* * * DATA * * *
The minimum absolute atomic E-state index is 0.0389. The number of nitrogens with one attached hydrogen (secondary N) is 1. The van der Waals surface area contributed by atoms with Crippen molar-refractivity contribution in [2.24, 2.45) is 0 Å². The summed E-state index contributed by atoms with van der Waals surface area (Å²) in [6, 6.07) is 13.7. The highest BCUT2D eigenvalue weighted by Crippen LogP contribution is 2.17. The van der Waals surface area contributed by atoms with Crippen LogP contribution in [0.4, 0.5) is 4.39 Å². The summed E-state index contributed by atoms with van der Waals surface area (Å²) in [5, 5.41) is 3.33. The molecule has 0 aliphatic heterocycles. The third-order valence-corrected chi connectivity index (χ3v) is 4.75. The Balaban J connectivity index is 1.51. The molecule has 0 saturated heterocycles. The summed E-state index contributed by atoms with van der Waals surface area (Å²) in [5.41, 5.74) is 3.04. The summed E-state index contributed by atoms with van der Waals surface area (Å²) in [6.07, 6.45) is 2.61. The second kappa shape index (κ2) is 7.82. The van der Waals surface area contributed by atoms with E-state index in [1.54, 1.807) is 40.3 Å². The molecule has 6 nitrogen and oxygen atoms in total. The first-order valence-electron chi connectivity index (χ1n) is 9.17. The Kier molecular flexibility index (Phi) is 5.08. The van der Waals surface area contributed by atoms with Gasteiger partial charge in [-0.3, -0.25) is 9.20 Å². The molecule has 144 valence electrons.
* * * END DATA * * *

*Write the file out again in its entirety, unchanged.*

The minimum absolute atomic E-state index is 0.0389. The number of nitrogens with one attached hydrogen (secondary N) is 1. The van der Waals surface area contributed by atoms with Crippen molar-refractivity contribution in [2.24, 2.45) is 0 Å². The summed E-state index contributed by atoms with van der Waals surface area (Å²) in [6, 6.07) is 13.7. The highest BCUT2D eigenvalue weighted by Crippen LogP contribution is 2.17. The van der Waals surface area contributed by atoms with Crippen LogP contribution in [0.4, 0.5) is 4.39 Å². The summed E-state index contributed by atoms with van der Waals surface area (Å²) in [5, 5.41) is 3.33. The molecule has 0 aliphatic heterocycles. The third-order valence-corrected chi connectivity index (χ3v) is 4.75. The Balaban J connectivity index is 1.51. The molecule has 0 saturated heterocycles. The summed E-state index contributed by atoms with van der Waals surface area (Å²) in [5.41, 5.74) is 3.04. The summed E-state index contributed by atoms with van der Waals surface area (Å²) in [6.07, 6.45) is 2.61. The second kappa shape index (κ2) is 7.82. The van der Waals surface area contributed by atoms with E-state index in [1.54, 1.807) is 40.3 Å². The molecule has 6 nitrogen and oxygen atoms in total. The first-order valence-electron chi connectivity index (χ1n) is 9.17. The Kier molecular flexibility index (Phi) is 5.08. The van der Waals surface area contributed by atoms with Gasteiger partial charge in [-0.3, -0.25) is 9.20 Å². The molecule has 144 valence electrons.